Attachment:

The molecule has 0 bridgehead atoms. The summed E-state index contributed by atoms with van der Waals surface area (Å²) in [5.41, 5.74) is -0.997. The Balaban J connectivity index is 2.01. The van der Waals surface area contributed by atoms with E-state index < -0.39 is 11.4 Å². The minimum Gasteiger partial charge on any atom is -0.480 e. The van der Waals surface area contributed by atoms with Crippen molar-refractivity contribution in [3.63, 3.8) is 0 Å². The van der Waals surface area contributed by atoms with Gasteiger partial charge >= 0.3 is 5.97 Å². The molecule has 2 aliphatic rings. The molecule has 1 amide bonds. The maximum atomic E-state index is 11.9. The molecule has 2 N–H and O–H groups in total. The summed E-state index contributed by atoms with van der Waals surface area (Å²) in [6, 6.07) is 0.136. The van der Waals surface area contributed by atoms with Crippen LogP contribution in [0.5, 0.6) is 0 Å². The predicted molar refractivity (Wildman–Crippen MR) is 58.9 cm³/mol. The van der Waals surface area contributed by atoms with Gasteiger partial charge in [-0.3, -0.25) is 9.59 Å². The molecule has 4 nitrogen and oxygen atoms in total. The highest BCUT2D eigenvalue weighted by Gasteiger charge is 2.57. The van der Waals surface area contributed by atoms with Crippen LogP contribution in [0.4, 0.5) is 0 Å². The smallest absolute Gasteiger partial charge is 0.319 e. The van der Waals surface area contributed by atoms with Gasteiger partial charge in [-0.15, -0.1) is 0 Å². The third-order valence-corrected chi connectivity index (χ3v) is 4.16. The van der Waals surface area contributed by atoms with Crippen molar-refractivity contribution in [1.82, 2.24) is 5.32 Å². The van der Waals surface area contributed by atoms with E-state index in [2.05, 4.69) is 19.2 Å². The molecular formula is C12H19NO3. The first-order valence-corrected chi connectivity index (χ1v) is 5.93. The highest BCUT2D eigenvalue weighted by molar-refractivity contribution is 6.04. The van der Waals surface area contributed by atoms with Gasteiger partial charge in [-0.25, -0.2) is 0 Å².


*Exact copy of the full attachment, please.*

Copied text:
The molecule has 0 bridgehead atoms. The summed E-state index contributed by atoms with van der Waals surface area (Å²) in [5.41, 5.74) is -0.997. The Balaban J connectivity index is 2.01. The van der Waals surface area contributed by atoms with E-state index < -0.39 is 11.4 Å². The minimum Gasteiger partial charge on any atom is -0.480 e. The van der Waals surface area contributed by atoms with Crippen molar-refractivity contribution in [3.63, 3.8) is 0 Å². The van der Waals surface area contributed by atoms with Gasteiger partial charge >= 0.3 is 5.97 Å². The molecule has 2 aliphatic rings. The molecule has 1 amide bonds. The maximum atomic E-state index is 11.9. The molecule has 2 N–H and O–H groups in total. The summed E-state index contributed by atoms with van der Waals surface area (Å²) in [6, 6.07) is 0.136. The van der Waals surface area contributed by atoms with Crippen LogP contribution in [0.5, 0.6) is 0 Å². The predicted molar refractivity (Wildman–Crippen MR) is 58.9 cm³/mol. The van der Waals surface area contributed by atoms with Gasteiger partial charge in [-0.3, -0.25) is 9.59 Å². The molecule has 4 nitrogen and oxygen atoms in total. The highest BCUT2D eigenvalue weighted by Gasteiger charge is 2.57. The van der Waals surface area contributed by atoms with Crippen LogP contribution in [0.4, 0.5) is 0 Å². The smallest absolute Gasteiger partial charge is 0.319 e. The van der Waals surface area contributed by atoms with Gasteiger partial charge in [-0.15, -0.1) is 0 Å². The third-order valence-corrected chi connectivity index (χ3v) is 4.16. The van der Waals surface area contributed by atoms with Crippen molar-refractivity contribution in [1.82, 2.24) is 5.32 Å². The van der Waals surface area contributed by atoms with E-state index in [2.05, 4.69) is 19.2 Å². The molecular formula is C12H19NO3. The first-order valence-corrected chi connectivity index (χ1v) is 5.93. The highest BCUT2D eigenvalue weighted by molar-refractivity contribution is 6.04. The van der Waals surface area contributed by atoms with Gasteiger partial charge in [-0.25, -0.2) is 0 Å².